While some areas of vehicle safety have brought forth disruptive safety technologies (ADAS), other areas such as Restraint Control Systems (RCS – system responsible for triggering passive safety functions in case of a crash) have only seen incremental improvements in recent years.
smart-RCS will solve problems regarding:
- changed body dynamics in crashes due to new ADAS functions (e.g. automatic emergency break)
- bias inherent in current automotive passive safety sytems
- safety systems of automated vehicles
CHANGING BODY DYNAMICS
ARE NOT CONSIDERED IN TODAY’S PASSIVE SAFETY SYSTEMS & TEST PROTOCOLS
Innovative ADAS functions such as the automatic emergency break (AEB) are crucial for preventing many crashes. However, although the AEB may be triggered before every impact, some crashes cannot be avoided. In those cases the body dynamics of the vehicle occupants will be considerably different from today’s crashes. The upper body will move in a very different position through the AEB and thus, will be located much closer to the airbag in the moment of deployment.
This poses a big problem as current passive safety systems do not consider the implications of ADAS features on crash body dynamics.
Passive safety systems must get up to speed with recent ADAS developments. If there is a missing link between those two domains, certain scenarios will become more dangerous for occupants.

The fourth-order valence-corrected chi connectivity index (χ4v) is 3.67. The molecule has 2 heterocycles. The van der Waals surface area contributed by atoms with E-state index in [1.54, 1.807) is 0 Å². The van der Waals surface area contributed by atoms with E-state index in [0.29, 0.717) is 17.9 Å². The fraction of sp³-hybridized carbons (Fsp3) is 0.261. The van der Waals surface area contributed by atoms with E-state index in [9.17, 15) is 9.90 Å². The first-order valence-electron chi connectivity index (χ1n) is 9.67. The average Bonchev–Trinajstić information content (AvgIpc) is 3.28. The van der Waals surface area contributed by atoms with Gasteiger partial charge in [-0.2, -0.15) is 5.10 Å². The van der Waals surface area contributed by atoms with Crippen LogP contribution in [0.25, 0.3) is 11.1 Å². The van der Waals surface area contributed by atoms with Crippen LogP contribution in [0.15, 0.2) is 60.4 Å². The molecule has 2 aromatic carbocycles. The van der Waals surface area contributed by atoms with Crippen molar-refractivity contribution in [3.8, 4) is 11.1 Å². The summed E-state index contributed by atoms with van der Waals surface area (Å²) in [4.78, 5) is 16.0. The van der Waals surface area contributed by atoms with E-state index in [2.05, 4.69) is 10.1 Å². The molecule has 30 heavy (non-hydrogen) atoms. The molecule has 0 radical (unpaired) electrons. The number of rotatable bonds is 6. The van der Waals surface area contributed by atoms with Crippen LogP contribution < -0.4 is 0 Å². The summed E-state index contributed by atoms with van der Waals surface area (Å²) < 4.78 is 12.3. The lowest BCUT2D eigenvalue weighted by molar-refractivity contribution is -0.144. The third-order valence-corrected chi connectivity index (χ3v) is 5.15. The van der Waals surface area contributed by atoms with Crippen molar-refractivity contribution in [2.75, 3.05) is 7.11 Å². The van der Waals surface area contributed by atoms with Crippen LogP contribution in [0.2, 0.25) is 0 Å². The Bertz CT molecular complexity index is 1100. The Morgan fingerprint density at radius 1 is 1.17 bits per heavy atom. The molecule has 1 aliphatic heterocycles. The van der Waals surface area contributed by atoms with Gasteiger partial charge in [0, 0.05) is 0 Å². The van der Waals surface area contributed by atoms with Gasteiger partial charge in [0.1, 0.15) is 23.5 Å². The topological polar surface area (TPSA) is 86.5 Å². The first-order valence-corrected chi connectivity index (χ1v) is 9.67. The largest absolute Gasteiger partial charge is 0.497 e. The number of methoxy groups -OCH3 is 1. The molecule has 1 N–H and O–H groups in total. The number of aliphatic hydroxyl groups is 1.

BIAS IN AUTOMOTIVE PASSIVE SAFETY
LEADING TO INEQUALITY IN AUTOMOTIVE SAFETY
Worldwide, over 1.4 million people die each year in road accidents (source: WHO) and millions more suffer from injuries. Mandatory passive safety systems trigger airbags and tense seat belts in event of a crash to reduce the number of fatalities and heavy injuries. However, these systems follow a ”few-sizes-fit-all” development approach and thus perform best for a small number of specified body physiques – the most common one is the “average male”: 175cm, 78kg. This is suboptimal for everybody who deviates from these averages – children, elderly people and female occupants.
Studies have shown that any seatbelt-wearing female occupant is at 73% more risk to suffer from serious injuries than seatbelt-wearing male occupants (source: Univ. Virginia). Also, female occupants are at up to 17% higher risk to be killed in an accident than male occupants (source: NHSTA).
As long as passive safety systems cannot distinguish between the occupant’s individual characteristics, it is impossible to achieve optimal protection for everybody.
POSING NEW CHALLENGES FOR IN-CABIN SAFETY
In the foreseeable future, different kinds of automated vehicles will allow passengers to move more freely inside the cabin. Thus, it is crucial that the vehicle’s safety systems can track where and in which position the passengers are and what they are doing. In case of an inevitable impact, safety systems must respond to any given circumstances within the vehicle. Airbags need to deploy accordingly, so that objects inside the cabin can be stopped before they become harmful to passengers.
smart-RCS will lay the basis for further research on safety systems of automated vehicles.